Virtual reality and professional training
Flight simulations and virtual medical surgeries are well-known and successful applications of VR, but unsurprisingly, the technology is making its way into construction.
Simulation training in any technical field comes with numerous benefits. For starters, although simulators are expensive, they’re a lot cheaper than training with real equipment. It’s also much safer to train professionals such as tower crane operators with modern VR equipment than the actual machinery.
Most engineering and architectural students graduate having never worked or even visited a construction site. Virtual reality is gradually proving to be an intuitive and safe way to prepare them for the real world.
What’s next for VR in construction?
Virtual reality has been in the news since last year when the HTC Vive and the Oculus Rift brought the technology to the consumer’s doorstep. The construction sector wasn’t the first to embrace virtual reality, but we’re here nonetheless.
As it stands, however, not many construction firms are exploiting the full potential of VR, and one of the main obstacles is public perception. Gaming is solely responsible for making virtual reality mainstream, but now that the technology is working to branch out, professionals will need to look at VR more as a tool than a toy. Similarly, customers in the real estate market must be more willing to try out a VR headset for a glimpse into what they’re buying, no matter how childish it may seem.
Next on the list of challenges is the costly entry point. Purchasing high-end VR-ready computers and VR headsets to facilitate design, construction and sale operations will eat quite a bit into a firm’s operational costs. And that’s excluding the additional cost of hiring or training a workforce that’s conversant with the technology.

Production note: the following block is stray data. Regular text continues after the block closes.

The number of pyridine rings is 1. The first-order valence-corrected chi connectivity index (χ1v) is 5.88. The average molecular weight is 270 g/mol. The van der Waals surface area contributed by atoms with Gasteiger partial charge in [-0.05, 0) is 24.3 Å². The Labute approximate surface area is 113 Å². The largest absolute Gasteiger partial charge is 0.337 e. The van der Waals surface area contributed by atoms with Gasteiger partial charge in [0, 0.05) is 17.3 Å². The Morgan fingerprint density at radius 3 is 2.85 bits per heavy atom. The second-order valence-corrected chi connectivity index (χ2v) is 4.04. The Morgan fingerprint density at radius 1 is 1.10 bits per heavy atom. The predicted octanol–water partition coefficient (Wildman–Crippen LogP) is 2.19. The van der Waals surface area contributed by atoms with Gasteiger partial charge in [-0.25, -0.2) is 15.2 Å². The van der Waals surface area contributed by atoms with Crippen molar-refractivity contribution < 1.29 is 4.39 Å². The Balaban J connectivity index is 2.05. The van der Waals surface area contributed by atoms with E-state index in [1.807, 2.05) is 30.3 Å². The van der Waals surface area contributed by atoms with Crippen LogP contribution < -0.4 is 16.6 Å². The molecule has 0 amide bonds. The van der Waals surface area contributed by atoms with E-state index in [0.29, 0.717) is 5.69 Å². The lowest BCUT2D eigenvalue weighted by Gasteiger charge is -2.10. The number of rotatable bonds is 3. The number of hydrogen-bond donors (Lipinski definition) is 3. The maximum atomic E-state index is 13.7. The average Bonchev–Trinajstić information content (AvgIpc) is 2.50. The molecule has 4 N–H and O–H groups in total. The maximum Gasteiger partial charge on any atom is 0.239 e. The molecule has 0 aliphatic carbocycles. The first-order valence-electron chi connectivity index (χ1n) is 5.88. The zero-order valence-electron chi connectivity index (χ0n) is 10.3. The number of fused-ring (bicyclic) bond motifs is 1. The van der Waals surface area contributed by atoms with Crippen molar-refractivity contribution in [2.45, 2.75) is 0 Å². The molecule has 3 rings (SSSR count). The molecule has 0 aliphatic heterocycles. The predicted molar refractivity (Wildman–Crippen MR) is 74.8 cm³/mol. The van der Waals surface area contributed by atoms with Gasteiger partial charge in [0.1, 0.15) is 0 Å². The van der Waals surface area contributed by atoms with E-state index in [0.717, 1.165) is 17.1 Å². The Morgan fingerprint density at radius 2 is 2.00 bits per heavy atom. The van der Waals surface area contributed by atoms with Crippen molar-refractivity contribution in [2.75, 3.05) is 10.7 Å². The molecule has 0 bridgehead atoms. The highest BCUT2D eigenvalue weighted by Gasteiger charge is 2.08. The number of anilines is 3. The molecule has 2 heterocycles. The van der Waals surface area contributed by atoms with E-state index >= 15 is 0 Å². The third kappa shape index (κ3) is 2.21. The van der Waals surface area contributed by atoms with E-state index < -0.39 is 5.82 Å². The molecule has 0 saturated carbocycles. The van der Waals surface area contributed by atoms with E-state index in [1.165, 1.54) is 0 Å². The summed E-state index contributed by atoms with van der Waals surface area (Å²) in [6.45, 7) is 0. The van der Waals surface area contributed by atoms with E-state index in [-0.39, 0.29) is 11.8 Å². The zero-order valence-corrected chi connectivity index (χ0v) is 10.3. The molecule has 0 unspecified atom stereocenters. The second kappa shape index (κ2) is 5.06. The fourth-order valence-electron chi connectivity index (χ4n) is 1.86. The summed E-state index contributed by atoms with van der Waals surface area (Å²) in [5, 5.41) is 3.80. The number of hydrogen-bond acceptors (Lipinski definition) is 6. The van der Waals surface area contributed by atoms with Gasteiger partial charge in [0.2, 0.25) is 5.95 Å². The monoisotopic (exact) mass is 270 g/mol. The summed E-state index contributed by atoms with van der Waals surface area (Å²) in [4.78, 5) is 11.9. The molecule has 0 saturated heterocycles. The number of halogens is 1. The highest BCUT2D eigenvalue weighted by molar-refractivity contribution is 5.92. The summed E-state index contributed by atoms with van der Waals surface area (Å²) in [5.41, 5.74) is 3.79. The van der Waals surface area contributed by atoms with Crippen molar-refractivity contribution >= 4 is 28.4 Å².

Nevertheless, VR is advancing at a breathtaking rate, and things are bound to get cheaper in the coming years. Experts anticipate virtual reality to be the norm in the future, just like today’s computers and smartphones, which means you likely won’t need to train your staff on the basics of VR.
And speaking of smartphones, future gadgets will probably be powerful enough to support sophisticated virtual reality renders, so clients won’t have to drag computer cables around while exploring their prospective properties. Mobile VR can also be used to extend application outdoors, such that buyers can walk or drive around the neighborhood, visiting virtual day cares, schools or malls. It all sounds ludicrous, I know, but it’s possible.
Another developing trend is the merging of augmented reality (AR) and virtual reality to potentially revolutionize the construction industry as we know it. AR could replace laser tripod scanners in mapping project sites and create templates for VR models in real time. The presumed goal of this impending merger is to make scanning and rendering so smooth and effortless that construction crews can do it daily, establishing a tight feedback loop around quality control.
As for public perception, you can bet on the growing number of young workers to change the attitude towards professional-based VR. Millennials are far more welcoming to innovations, and many are eager to find creative use of virtual reality in construction.
With better hardware and software still on the way, the acceptance of VR will only continue to grow, and will extensively impact the construction scene of the future.
About the author: LaptopNinja